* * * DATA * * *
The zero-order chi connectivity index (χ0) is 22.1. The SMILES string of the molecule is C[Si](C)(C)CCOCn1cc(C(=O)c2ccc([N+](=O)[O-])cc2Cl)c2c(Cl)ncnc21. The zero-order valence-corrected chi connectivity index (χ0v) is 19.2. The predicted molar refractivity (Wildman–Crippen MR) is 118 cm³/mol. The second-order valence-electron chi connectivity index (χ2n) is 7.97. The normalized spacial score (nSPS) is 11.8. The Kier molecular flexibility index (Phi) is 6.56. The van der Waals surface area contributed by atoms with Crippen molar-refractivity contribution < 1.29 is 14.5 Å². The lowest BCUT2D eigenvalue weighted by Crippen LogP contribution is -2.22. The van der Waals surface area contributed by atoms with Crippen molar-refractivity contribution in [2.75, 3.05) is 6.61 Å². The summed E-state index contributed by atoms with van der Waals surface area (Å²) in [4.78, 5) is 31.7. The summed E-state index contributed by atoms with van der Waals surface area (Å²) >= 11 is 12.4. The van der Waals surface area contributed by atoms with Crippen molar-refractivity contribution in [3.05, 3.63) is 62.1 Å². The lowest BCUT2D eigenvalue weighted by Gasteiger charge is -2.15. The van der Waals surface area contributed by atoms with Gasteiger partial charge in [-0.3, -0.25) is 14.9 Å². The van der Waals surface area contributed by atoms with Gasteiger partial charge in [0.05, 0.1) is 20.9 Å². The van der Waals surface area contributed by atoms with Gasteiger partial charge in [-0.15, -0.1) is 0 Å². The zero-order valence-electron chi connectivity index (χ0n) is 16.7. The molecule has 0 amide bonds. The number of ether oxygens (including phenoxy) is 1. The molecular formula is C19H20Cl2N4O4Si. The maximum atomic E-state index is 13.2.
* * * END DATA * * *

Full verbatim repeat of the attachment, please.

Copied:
The zero-order chi connectivity index (χ0) is 22.1. The SMILES string of the molecule is C[Si](C)(C)CCOCn1cc(C(=O)c2ccc([N+](=O)[O-])cc2Cl)c2c(Cl)ncnc21. The zero-order valence-corrected chi connectivity index (χ0v) is 19.2. The predicted molar refractivity (Wildman–Crippen MR) is 118 cm³/mol. The second-order valence-electron chi connectivity index (χ2n) is 7.97. The normalized spacial score (nSPS) is 11.8. The Kier molecular flexibility index (Phi) is 6.56. The van der Waals surface area contributed by atoms with Crippen molar-refractivity contribution < 1.29 is 14.5 Å². The lowest BCUT2D eigenvalue weighted by Crippen LogP contribution is -2.22. The van der Waals surface area contributed by atoms with Crippen molar-refractivity contribution in [2.75, 3.05) is 6.61 Å². The summed E-state index contributed by atoms with van der Waals surface area (Å²) in [4.78, 5) is 31.7. The summed E-state index contributed by atoms with van der Waals surface area (Å²) >= 11 is 12.4. The van der Waals surface area contributed by atoms with Crippen molar-refractivity contribution in [3.05, 3.63) is 62.1 Å². The lowest BCUT2D eigenvalue weighted by Gasteiger charge is -2.15. The van der Waals surface area contributed by atoms with Gasteiger partial charge in [-0.3, -0.25) is 14.9 Å². The van der Waals surface area contributed by atoms with Gasteiger partial charge in [0.05, 0.1) is 20.9 Å². The van der Waals surface area contributed by atoms with Gasteiger partial charge in [-0.15, -0.1) is 0 Å². The zero-order valence-electron chi connectivity index (χ0n) is 16.7. The molecule has 0 amide bonds. The number of ether oxygens (including phenoxy) is 1. The molecular formula is C19H20Cl2N4O4Si. The maximum atomic E-state index is 13.2.